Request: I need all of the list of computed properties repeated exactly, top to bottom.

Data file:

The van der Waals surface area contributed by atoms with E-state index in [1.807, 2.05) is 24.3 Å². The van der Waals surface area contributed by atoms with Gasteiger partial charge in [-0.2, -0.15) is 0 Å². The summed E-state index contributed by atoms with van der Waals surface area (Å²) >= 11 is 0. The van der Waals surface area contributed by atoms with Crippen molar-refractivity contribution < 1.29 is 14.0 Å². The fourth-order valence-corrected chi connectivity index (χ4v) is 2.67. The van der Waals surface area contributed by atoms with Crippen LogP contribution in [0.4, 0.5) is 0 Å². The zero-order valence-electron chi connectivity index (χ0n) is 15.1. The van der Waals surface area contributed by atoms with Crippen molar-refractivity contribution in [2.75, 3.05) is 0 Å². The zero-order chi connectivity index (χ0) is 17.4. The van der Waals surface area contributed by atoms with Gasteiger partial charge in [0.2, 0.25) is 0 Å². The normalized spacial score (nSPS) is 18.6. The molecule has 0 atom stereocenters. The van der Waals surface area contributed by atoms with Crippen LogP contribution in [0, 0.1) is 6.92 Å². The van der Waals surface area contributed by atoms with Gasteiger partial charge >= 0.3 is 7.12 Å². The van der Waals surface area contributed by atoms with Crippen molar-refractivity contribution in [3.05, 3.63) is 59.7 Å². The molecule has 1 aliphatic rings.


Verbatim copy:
The van der Waals surface area contributed by atoms with E-state index in [1.807, 2.05) is 24.3 Å². The van der Waals surface area contributed by atoms with Gasteiger partial charge in [-0.2, -0.15) is 0 Å². The summed E-state index contributed by atoms with van der Waals surface area (Å²) >= 11 is 0. The van der Waals surface area contributed by atoms with Crippen molar-refractivity contribution < 1.29 is 14.0 Å². The fourth-order valence-corrected chi connectivity index (χ4v) is 2.67. The van der Waals surface area contributed by atoms with Crippen LogP contribution in [0.4, 0.5) is 0 Å². The zero-order valence-electron chi connectivity index (χ0n) is 15.1. The van der Waals surface area contributed by atoms with Crippen molar-refractivity contribution in [2.75, 3.05) is 0 Å². The zero-order chi connectivity index (χ0) is 17.4. The van der Waals surface area contributed by atoms with Gasteiger partial charge in [0.2, 0.25) is 0 Å². The normalized spacial score (nSPS) is 18.6. The molecule has 0 atom stereocenters. The van der Waals surface area contributed by atoms with Crippen LogP contribution in [0, 0.1) is 6.92 Å². The van der Waals surface area contributed by atoms with Gasteiger partial charge >= 0.3 is 7.12 Å². The van der Waals surface area contributed by atoms with Crippen molar-refractivity contribution in [3.05, 3.63) is 59.7 Å². The molecule has 1 aliphatic rings.